|irritable bowel syndrome (IBS)||pain in the abdomen, diarrhea, constipation|
|motion sickness||vomiting, dizziness, cold sweat, uneasy feeling|
|pregnancy||tender and swollen breasts, missed period, fatigue|
|stress or anxiety||muscle aches, fatigue, loss of sex drive, sleep problems, sadness, irritability|
See a doctor
Having nausea once in a while after you eat isn’t cause for alarm, but you should call a doctor if it doesn’t go away within a week. Call right away if you have any of these other, more serious symptoms:
- blood in your vomit or stools
- chest pain
- diarrhea that lasts for more than a few days
- extreme thirst, little urine production, weakness, or dizziness, which are signs of dehydration
- fever of over 101.5°F (30°C)
- intense pain in the abdomen
- rapid heartbeat
- severe vomiting or trouble keeping food down
In children under age 6, call their pediatrician if:
- vomiting lasts for more than a few hours
- you notice signs of dehydration, such as few or no wet diapers, no tears, or sunken cheeks
- your child is running a fever higher than 100°F (37.8°C)
- diarrhea doesn’t go away
In children over age 6, call your child’s pediatrician if:
- vomiting or diarrhea lasts for more than a day
- you notice signs of dehydration, such as your child isn’t urinating or producing tears, or they have sunken cheeks
- your child is running a fever of over 102°F (38.9°C)
Your doctor will ask you to describe your symptoms, including when you feel nauseated, how long the feeling lasts, and what seems to trigger it. Keeping a diary of what you eat and how you feel afterward can help your doctor make a diagnosis.
Depending on what condition your doctor suspects, you might need tests, such as:
- blood or urine tests
- a skin test to see if you have food allergies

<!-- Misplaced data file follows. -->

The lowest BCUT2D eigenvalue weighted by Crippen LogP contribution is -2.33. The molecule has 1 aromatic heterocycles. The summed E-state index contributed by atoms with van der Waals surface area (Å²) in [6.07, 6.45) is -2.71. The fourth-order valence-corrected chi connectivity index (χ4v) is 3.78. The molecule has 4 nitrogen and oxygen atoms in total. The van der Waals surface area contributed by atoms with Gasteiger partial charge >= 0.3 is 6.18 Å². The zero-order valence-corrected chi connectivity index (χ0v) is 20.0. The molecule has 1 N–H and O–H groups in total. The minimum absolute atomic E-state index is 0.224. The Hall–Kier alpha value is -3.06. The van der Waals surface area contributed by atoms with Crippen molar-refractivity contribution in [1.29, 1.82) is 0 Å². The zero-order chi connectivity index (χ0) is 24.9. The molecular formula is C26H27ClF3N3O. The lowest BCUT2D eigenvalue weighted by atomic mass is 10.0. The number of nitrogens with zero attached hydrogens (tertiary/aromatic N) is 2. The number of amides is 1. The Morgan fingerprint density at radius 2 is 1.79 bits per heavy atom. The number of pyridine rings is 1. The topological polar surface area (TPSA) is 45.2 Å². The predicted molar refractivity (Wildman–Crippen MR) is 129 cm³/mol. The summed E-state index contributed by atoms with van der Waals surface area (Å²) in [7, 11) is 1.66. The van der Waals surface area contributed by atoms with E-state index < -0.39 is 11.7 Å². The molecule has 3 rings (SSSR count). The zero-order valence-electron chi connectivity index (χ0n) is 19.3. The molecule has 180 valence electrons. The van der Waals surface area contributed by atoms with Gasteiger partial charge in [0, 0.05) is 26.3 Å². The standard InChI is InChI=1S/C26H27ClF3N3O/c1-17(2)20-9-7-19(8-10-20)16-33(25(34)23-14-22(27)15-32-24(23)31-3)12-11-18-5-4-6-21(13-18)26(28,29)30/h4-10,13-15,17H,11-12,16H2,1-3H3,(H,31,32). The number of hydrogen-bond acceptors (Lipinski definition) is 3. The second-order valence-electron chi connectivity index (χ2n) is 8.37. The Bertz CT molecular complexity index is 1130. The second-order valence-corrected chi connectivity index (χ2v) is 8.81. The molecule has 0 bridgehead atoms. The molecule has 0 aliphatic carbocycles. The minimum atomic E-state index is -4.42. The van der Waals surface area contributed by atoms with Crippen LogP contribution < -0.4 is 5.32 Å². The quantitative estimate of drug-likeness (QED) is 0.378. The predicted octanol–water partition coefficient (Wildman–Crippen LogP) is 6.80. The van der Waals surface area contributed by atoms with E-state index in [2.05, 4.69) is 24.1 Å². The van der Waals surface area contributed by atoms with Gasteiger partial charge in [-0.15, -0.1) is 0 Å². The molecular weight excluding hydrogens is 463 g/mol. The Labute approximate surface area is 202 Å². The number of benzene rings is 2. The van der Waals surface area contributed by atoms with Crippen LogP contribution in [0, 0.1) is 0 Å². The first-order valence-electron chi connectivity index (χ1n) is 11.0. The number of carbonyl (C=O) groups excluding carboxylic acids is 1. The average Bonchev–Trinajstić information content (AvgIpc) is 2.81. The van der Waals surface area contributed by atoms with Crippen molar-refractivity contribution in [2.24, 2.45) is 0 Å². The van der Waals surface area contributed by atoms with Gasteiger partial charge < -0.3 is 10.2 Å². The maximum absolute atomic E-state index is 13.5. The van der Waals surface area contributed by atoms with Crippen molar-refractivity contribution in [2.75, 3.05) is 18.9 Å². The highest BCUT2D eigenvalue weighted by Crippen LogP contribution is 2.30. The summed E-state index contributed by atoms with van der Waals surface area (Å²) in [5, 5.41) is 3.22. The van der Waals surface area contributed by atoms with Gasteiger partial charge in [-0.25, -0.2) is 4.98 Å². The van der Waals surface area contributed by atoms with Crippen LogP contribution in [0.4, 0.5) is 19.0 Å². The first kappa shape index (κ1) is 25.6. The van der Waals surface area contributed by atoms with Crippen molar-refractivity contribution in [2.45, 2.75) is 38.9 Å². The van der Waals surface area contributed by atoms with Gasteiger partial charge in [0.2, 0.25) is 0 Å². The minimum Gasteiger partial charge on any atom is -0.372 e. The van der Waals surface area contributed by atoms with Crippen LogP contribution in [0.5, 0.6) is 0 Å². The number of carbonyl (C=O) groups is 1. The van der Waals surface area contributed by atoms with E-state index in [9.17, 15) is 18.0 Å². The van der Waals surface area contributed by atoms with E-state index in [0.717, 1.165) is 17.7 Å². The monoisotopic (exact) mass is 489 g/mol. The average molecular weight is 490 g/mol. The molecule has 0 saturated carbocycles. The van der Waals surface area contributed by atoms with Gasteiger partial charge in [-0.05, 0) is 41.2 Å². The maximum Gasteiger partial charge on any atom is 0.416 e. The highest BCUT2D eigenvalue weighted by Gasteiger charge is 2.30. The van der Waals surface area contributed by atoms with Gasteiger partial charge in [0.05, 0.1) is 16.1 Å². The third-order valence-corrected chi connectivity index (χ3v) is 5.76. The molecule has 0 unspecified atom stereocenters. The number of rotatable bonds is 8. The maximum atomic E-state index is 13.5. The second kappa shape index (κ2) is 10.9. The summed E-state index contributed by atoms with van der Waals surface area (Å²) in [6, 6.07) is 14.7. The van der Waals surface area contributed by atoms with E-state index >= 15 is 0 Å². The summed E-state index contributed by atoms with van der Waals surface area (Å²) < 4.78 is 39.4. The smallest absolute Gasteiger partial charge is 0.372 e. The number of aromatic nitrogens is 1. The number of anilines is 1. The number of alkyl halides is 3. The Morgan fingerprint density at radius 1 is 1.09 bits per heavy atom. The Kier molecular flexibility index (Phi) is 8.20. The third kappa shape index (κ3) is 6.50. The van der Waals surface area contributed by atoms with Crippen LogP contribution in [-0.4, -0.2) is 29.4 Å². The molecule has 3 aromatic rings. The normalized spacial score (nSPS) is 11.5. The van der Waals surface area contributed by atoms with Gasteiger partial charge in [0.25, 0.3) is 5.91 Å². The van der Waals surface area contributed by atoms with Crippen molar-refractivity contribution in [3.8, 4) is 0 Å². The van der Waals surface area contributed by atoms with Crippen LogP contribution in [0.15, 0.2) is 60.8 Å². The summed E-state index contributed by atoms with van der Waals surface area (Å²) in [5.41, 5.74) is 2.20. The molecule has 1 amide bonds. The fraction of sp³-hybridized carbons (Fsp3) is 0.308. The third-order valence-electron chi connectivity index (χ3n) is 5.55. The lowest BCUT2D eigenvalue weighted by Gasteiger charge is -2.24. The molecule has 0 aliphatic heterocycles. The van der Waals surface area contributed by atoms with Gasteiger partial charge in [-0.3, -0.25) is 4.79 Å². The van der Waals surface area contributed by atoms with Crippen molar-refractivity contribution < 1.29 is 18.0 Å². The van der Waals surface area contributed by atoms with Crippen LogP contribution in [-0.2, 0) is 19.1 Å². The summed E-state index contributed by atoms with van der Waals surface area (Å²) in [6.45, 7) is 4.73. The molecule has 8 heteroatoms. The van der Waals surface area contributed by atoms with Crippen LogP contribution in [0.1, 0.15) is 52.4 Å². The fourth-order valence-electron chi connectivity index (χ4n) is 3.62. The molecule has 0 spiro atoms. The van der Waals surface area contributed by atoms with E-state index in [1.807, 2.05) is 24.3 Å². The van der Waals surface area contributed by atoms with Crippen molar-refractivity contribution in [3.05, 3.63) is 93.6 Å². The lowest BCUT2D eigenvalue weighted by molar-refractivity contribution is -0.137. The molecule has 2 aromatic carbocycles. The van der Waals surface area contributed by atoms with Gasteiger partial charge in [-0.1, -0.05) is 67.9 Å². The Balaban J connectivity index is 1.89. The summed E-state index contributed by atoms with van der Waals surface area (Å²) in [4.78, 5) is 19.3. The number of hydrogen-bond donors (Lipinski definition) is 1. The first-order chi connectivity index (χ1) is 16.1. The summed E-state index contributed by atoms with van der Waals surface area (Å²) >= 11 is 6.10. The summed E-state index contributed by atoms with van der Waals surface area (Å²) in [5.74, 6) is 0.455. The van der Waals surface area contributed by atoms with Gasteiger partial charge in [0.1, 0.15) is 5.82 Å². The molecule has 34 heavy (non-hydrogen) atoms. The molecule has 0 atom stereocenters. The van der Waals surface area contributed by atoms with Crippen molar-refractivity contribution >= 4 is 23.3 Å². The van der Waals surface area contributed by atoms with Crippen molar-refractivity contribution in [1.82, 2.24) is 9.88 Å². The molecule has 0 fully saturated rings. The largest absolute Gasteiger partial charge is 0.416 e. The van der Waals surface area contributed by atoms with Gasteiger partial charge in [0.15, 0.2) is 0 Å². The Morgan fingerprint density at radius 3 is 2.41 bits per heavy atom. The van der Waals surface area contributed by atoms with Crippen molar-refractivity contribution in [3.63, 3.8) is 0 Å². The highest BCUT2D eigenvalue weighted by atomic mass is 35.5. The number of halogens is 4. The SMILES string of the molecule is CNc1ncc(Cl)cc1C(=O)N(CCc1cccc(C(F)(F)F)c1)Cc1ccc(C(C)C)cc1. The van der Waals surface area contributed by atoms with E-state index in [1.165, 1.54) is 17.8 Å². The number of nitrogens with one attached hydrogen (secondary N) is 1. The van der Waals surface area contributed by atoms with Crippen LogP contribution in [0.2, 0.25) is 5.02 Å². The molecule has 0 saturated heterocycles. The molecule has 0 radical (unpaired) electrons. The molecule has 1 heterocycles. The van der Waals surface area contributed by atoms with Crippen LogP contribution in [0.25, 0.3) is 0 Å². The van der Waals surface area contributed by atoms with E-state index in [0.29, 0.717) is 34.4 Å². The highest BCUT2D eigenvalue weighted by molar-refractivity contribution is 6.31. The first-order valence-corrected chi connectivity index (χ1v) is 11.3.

- upper endoscopy to see whether your esophagus is swollen, which is a sign of GERD
- CT, X-ray, or ultrasound scans to check your organs for signs of disease
- colonoscopy, flexible sigmoidoscopy, or upper or lower GI series to look for problems in your GI tract
The cause of your nausea will determine how you treat it.
|cancer treatment||take the antinausea medicine your doctor prescribes, eat smaller meals made up of bland foods, such as clear broth, chicken, or oatmeal, and try acupuncture|
|food allergy||avoid the food that triggers your symptoms|
|gallbladder disease||take medicine to dissolve gallstones or have surgery to remove your gallbladder, known as cholecystectomy|
|GERD or heartburn||avoid spicy and fatty foods, lose weight, and take antacids or other medicines to reduce excess stomach acid|
|IBS||avoid foods that bother your stomach|
|motion sickness||when you travel, sit in a location where you’ll feel the least amount of movement, such as near the front of a train or over a wing in an airplane, and wear a motion sickness wristband or patch|
|pregnancy nausea||eat bland foods, such as crackers, toast, and pasta|
|stomach virus||eat bland foods, suck on ice chips, and rest for a few days until you get over the infection|
|stress or anxiety||see a therapist and try relaxation techniques, such as meditation and yoga|
Your outlook will depend on what’s causing your nausea, and how you treat it. Usually, nausea after you eat will get better once you address the source of the problem.
Try these tips to avoid feeling sick after you eat:
- Suck on ice cubes or crushed ice.
- Avoid greasy, fried, or spicy foods.
- Eat mainly bland foods, such as crackers or toast.
- Eat smaller meals more frequently, instead of three large meals.
- Relax and sit still after you eat to give your food time to digest.
- Eat and drink slowly.
- Serve foods cold or at room temperature if the smell of cooked food makes you feel queasy.